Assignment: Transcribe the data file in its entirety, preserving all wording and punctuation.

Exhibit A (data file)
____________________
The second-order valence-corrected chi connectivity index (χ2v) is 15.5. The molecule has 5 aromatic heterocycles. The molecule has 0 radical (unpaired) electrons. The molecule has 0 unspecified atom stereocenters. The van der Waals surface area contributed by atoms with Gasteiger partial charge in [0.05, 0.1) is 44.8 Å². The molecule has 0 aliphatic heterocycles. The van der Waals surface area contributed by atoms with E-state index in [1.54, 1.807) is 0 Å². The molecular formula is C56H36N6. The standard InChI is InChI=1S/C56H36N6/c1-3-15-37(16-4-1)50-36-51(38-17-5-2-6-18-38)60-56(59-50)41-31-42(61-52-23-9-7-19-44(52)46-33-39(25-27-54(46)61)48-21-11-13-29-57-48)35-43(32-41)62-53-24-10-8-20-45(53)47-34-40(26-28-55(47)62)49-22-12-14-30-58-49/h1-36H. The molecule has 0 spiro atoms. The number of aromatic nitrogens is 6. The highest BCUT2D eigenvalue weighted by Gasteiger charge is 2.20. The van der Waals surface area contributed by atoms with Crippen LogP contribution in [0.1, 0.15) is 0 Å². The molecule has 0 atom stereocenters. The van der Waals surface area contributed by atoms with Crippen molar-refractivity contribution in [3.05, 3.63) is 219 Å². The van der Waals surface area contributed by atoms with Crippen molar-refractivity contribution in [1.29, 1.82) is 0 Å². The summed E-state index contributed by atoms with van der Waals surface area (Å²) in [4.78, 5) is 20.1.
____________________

The second-order valence-corrected chi connectivity index (χ2v) is 15.5. The molecule has 5 aromatic heterocycles. The molecule has 0 radical (unpaired) electrons. The molecule has 0 unspecified atom stereocenters. The van der Waals surface area contributed by atoms with Gasteiger partial charge in [0.05, 0.1) is 44.8 Å². The molecule has 0 aliphatic heterocycles. The van der Waals surface area contributed by atoms with E-state index in [1.54, 1.807) is 0 Å². The molecular formula is C56H36N6. The standard InChI is InChI=1S/C56H36N6/c1-3-15-37(16-4-1)50-36-51(38-17-5-2-6-18-38)60-56(59-50)41-31-42(61-52-23-9-7-19-44(52)46-33-39(25-27-54(46)61)48-21-11-13-29-57-48)35-43(32-41)62-53-24-10-8-20-45(53)47-34-40(26-28-55(47)62)49-22-12-14-30-58-49/h1-36H. The molecule has 0 spiro atoms. The number of aromatic nitrogens is 6. The highest BCUT2D eigenvalue weighted by Gasteiger charge is 2.20. The van der Waals surface area contributed by atoms with Crippen LogP contribution in [0.1, 0.15) is 0 Å². The molecule has 0 atom stereocenters. The van der Waals surface area contributed by atoms with Crippen molar-refractivity contribution in [3.05, 3.63) is 219 Å². The van der Waals surface area contributed by atoms with Crippen molar-refractivity contribution in [1.29, 1.82) is 0 Å². The summed E-state index contributed by atoms with van der Waals surface area (Å²) in [4.78, 5) is 20.1.